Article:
Kingdom values have helped bring radical transformation in society precisely when Christians understood their calling to be salt and light in the public square.
Praise God for who he is and for who we are, however we may be.
How can we handle imperfection? Imperfection in others, imperfection in ourselves, that unnerving quality which prevents us from calling something fully black or white, beautiful or ugly?
Something deep in us calls for clarity. We long for clean-cut categories, for heroes and villains. That is much easier to manage. A cloudless sky or a face without wrinkles: that I can admire.
A bitter pudding or a sick animal: that I can pity. So much of our effort is to get rid of imperfections, to photoshop our lives into endless grace and glamour. See, for example, how quickly a woman beautiful in her singularity can be made into an all-too-perfect doll.
What about dappled things? What about the imperfections inside myself–my vices and distortions alongside my integrity and good intentions? Do they have any place? Do we have to get rid of our limitations even if that includes getting rid of our own humanity?
Recently I came across a poem which raised these questions to me. It’s called Pied Beauty. It’s a modern psalm where Gerard Manley Hopkins extolls the worth of imperfect things. Actually, he calls for praise to God for them.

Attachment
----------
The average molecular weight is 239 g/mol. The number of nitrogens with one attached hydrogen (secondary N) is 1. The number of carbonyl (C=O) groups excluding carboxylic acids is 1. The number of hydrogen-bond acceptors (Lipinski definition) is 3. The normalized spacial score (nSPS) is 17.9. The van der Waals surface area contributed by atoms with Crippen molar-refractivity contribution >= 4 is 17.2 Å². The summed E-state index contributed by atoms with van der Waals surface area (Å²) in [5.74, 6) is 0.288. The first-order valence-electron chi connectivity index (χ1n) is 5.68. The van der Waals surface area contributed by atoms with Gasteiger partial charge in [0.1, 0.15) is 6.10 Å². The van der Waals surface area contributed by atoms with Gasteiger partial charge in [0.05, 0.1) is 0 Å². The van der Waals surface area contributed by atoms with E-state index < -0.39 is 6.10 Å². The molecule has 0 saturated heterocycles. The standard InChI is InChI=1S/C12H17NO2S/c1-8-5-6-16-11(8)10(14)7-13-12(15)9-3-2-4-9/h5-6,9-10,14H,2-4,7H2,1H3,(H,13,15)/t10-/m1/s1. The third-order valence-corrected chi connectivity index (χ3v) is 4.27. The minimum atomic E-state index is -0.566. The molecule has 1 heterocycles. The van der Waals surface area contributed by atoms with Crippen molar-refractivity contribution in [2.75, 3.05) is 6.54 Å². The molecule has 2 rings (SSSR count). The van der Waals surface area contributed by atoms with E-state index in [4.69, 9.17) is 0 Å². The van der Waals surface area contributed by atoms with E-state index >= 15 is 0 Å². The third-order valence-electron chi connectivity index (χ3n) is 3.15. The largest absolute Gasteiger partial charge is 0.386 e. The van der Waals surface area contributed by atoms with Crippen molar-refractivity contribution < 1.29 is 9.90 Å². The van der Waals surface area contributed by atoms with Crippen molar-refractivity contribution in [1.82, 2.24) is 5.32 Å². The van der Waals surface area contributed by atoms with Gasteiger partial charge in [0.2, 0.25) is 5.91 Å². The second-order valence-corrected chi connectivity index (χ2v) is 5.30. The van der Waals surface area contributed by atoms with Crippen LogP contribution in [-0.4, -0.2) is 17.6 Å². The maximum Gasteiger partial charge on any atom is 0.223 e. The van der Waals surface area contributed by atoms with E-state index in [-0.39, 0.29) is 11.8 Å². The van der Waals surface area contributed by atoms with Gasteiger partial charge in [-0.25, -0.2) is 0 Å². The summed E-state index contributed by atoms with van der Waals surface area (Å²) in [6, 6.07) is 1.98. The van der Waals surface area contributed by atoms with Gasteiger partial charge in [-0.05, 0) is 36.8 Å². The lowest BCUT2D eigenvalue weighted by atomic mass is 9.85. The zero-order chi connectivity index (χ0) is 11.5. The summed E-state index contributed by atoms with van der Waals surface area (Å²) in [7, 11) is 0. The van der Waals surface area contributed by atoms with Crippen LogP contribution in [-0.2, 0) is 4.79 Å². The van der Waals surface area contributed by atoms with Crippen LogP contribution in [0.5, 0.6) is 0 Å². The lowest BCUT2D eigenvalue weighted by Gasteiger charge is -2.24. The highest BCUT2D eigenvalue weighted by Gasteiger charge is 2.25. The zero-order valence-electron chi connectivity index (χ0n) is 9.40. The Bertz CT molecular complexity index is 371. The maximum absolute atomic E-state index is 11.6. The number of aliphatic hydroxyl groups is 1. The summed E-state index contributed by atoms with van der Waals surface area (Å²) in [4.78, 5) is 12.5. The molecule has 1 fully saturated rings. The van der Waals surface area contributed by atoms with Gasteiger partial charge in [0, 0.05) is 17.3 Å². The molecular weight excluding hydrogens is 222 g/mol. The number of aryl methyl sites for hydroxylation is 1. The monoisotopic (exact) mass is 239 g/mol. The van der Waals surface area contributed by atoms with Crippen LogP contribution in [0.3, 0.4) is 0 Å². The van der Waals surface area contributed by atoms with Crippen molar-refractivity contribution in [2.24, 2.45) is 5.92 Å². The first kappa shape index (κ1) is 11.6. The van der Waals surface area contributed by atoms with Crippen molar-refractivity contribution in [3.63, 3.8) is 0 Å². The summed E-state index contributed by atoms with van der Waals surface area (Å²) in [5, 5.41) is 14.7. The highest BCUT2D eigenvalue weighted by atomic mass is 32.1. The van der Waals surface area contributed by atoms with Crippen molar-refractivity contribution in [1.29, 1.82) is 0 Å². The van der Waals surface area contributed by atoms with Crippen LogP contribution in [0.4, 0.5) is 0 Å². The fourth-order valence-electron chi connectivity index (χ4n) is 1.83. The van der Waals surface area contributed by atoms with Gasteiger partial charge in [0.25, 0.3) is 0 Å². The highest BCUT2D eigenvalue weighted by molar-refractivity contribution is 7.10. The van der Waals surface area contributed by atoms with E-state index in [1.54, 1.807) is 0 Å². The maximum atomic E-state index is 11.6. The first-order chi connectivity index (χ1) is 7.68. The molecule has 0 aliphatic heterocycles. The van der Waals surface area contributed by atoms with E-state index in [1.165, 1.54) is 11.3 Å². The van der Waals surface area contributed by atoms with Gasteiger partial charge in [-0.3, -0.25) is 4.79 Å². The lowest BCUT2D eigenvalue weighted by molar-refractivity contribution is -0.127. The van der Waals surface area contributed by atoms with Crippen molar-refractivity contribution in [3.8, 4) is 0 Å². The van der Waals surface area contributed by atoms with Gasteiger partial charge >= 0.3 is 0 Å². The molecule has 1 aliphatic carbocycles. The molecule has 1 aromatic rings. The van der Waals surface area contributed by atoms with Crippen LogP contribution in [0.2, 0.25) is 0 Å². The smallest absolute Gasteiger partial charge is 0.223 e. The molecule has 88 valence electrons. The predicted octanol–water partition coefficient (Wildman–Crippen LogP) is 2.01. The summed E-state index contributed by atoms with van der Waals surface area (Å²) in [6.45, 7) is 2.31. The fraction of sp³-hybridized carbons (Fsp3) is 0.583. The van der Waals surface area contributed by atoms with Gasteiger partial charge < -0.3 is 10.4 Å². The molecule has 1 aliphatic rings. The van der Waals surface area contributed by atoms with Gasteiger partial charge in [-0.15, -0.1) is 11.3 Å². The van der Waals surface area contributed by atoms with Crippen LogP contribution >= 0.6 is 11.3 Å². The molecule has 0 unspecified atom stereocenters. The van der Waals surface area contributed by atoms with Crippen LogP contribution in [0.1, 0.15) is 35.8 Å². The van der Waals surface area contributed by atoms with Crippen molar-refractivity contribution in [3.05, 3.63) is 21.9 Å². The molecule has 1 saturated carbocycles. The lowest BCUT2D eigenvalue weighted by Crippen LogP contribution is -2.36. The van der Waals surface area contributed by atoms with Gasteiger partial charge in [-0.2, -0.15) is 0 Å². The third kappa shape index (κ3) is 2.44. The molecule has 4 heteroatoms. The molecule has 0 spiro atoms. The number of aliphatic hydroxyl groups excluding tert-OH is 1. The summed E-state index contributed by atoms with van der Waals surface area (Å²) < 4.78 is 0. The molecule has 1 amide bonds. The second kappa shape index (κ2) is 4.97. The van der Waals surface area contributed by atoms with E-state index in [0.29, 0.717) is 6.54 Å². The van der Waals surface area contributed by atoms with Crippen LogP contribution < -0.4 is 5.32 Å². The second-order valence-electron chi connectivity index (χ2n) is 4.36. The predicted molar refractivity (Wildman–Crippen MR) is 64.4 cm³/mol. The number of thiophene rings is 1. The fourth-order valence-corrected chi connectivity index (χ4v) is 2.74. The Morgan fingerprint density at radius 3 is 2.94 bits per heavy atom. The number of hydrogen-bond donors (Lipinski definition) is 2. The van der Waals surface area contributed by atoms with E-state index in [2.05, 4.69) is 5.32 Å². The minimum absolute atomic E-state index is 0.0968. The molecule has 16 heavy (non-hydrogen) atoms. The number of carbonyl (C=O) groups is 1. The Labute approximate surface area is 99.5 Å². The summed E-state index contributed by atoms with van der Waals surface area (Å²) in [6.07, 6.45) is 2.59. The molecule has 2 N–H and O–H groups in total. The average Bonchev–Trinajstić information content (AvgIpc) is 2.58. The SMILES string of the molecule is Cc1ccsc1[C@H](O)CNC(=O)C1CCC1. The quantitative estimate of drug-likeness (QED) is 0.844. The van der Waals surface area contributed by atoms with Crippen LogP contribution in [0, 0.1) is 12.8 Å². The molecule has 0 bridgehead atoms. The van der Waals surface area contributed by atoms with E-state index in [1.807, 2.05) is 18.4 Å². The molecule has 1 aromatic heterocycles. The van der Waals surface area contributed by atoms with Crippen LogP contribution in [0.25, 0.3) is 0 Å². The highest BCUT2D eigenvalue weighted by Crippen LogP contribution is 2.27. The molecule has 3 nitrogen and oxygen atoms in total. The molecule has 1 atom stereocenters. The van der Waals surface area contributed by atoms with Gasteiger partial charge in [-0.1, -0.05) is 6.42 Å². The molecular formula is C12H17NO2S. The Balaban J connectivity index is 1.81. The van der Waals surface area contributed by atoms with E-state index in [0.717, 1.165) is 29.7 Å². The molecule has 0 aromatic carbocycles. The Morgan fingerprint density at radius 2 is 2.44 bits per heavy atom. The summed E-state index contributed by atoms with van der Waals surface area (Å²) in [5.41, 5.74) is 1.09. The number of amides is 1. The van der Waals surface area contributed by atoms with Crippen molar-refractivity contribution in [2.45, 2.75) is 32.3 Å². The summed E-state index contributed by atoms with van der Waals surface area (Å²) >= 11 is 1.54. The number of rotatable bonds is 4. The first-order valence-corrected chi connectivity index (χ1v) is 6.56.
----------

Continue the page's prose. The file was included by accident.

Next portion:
Glory be to God for dappled things –
For skies of couple-colour as a brinded cow;
For rose-moles all in stipple upon trout that swim;
Fresh-firecoal chestnut-falls; finches’ wings;
Landscape plotted and pieced – fold, fallow, and plough;
And all trades, their gear and tackle and trim.
All things counter, original, spare, strange;
Whatever is fickle, freckled (who knows how?)
With swift, slow; sweet, sour; adazzle, dim;
He fathers-forth whose beauty is past change:
I found Hopkins’s perspective refreshing. We usually complain about dappled things–and admire God for his perfection. I had never heard someone want to sing to God because of our defects and complexities, who can find reason for praise in them, out of them.
What moved me especially was finding out how personal that praise rose from Hopkins. He was attracted to other men but decided to become a priest and live a celibate life.
I wonder how many times he asked for God to remove this desire from him. How easier life must have felt for those who did not have to bear this inner tension.
Yet Hopkins decides to praise God. And that makes me want to praise God all the more.
Praise God for who he is and for who we are, however we may be. We don’t check our struggles at the door, we arrive to God with them. Because of them. All things spare, strange, dim–all of us, you and me–praise Him.